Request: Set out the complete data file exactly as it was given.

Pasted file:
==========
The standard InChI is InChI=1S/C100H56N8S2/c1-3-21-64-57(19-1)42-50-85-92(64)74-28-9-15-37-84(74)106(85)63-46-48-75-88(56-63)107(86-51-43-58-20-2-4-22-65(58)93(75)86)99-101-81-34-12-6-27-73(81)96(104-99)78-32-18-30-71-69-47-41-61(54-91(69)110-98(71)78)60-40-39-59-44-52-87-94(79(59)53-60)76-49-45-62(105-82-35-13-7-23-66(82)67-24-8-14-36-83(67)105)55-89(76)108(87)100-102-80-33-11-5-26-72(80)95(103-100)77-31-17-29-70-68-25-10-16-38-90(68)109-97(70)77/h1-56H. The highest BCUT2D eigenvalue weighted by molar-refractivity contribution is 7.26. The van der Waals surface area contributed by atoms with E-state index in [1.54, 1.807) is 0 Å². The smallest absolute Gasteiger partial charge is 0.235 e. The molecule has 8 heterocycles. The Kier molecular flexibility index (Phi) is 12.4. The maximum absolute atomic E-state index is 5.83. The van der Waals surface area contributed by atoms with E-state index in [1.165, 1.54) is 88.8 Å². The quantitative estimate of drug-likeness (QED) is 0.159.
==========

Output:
The standard InChI is InChI=1S/C100H56N8S2/c1-3-21-64-57(19-1)42-50-85-92(64)74-28-9-15-37-84(74)106(85)63-46-48-75-88(56-63)107(86-51-43-58-20-2-4-22-65(58)93(75)86)99-101-81-34-12-6-27-73(81)96(104-99)78-32-18-30-71-69-47-41-61(54-91(69)110-98(71)78)60-40-39-59-44-52-87-94(79(59)53-60)76-49-45-62(105-82-35-13-7-23-66(82)67-24-8-14-36-83(67)105)55-89(76)108(87)100-102-80-33-11-5-26-72(80)95(103-100)77-31-17-29-70-68-25-10-16-38-90(68)109-97(70)77/h1-56H. The highest BCUT2D eigenvalue weighted by molar-refractivity contribution is 7.26. The van der Waals surface area contributed by atoms with E-state index in [1.54, 1.807) is 0 Å². The smallest absolute Gasteiger partial charge is 0.235 e. The molecule has 8 heterocycles. The Kier molecular flexibility index (Phi) is 12.4. The maximum absolute atomic E-state index is 5.83. The van der Waals surface area contributed by atoms with E-state index in [1.165, 1.54) is 88.8 Å². The quantitative estimate of drug-likeness (QED) is 0.159.